P36. Allowing all opposite-sex couples to enter marriage under Arizona law, regardless of their willingness or ability to procreate, does not defeat the reasonableness of the link between opposite-sex marriage, procreation, and child-rearing. First, if the State excluded opposite-sex couples from marriage based on their intention or ability to procreate, the State would have to inquire about that subject before issuing a license, thereby implicating constitutionally rooted privacy concerns. See Griswold, 381 U.S. at 485-86; Eisenstadt, 405 U.S. at 453-54; Adams, 486 F. Supp. at 1124-25 (recognizing government inquiry about couples' procreation plans or requiring sterility tests before issuing marriage licenses would "raise serious constitutional questions"). Second, in light of medical advances affecting sterility, the ability to adopt, and the fact that intentionally childless couples may eventually choose to have a child or have an unplanned pregnancy, the State would have a difficult, if not impossible, task in identifying couples who will never bear and/or raise children. Third, because opposite-sex couples have a fundamental right to marry, Loving, 388 U.S. at 12, excluding such couples from marriage could only be justified by a compelling state interest, narrowly tailored to achieve that interest, Glucksberg, 521 U.S. at 721, which is not readily apparent.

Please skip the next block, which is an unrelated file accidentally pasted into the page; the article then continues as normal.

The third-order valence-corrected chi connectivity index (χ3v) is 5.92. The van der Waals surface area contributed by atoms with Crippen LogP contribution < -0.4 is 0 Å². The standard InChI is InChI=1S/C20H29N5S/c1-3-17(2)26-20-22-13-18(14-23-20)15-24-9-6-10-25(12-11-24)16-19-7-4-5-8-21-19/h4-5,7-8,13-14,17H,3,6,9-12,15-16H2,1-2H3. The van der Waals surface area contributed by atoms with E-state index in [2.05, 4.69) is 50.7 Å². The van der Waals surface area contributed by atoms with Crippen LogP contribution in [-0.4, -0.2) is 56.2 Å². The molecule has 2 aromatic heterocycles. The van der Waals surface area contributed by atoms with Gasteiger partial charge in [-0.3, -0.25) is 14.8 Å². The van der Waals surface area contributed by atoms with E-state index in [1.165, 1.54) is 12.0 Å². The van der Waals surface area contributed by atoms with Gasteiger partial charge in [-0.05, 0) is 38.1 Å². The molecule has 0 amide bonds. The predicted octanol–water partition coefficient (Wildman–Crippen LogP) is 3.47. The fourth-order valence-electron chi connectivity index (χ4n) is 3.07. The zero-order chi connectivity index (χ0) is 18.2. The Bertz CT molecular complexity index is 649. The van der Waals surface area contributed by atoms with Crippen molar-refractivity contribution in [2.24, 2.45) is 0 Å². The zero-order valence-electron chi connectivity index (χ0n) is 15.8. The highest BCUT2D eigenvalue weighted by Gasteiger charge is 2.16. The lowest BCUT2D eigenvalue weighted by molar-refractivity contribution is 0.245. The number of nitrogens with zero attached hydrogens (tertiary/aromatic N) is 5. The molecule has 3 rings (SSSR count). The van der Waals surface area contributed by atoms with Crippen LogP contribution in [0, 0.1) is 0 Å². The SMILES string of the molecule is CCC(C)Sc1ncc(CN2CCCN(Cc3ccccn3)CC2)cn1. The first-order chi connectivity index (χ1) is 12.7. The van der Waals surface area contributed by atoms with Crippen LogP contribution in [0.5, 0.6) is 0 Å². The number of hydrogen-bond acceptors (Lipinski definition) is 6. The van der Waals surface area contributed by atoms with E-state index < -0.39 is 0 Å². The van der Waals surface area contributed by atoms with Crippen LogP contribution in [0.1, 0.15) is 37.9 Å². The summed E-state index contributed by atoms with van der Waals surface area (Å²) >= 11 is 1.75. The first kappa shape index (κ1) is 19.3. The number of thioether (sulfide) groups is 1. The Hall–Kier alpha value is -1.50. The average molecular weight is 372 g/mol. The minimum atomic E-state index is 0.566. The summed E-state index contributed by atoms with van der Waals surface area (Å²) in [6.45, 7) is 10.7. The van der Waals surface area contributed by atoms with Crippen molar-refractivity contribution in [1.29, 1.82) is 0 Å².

P37. For these reasons, the State's decision to permit all qualified opposite-sex couples to marry does not defeat the reasonableness of the link between opposite-sex marriage, procreation, and child-rearing. See Adams, 486 F. Supp. at 1124-25 (rejecting challenge to same-sex marriage prohibition on basis that opposite-sex couples not required to prove or declare willingness to procreate in order to marry); Baker, 291 Minn. at 313-14, 191 N.W.2d at 187 (same).".....

Apparently, Topix no longer maintains my post that I linked to above, so here's an excerpt on the UNDERINCLUSION/OVERINCLUSION fallacy so often used here:

It's long past time to have a thread addressing one of the gay-marriage advocates' most persistent claims.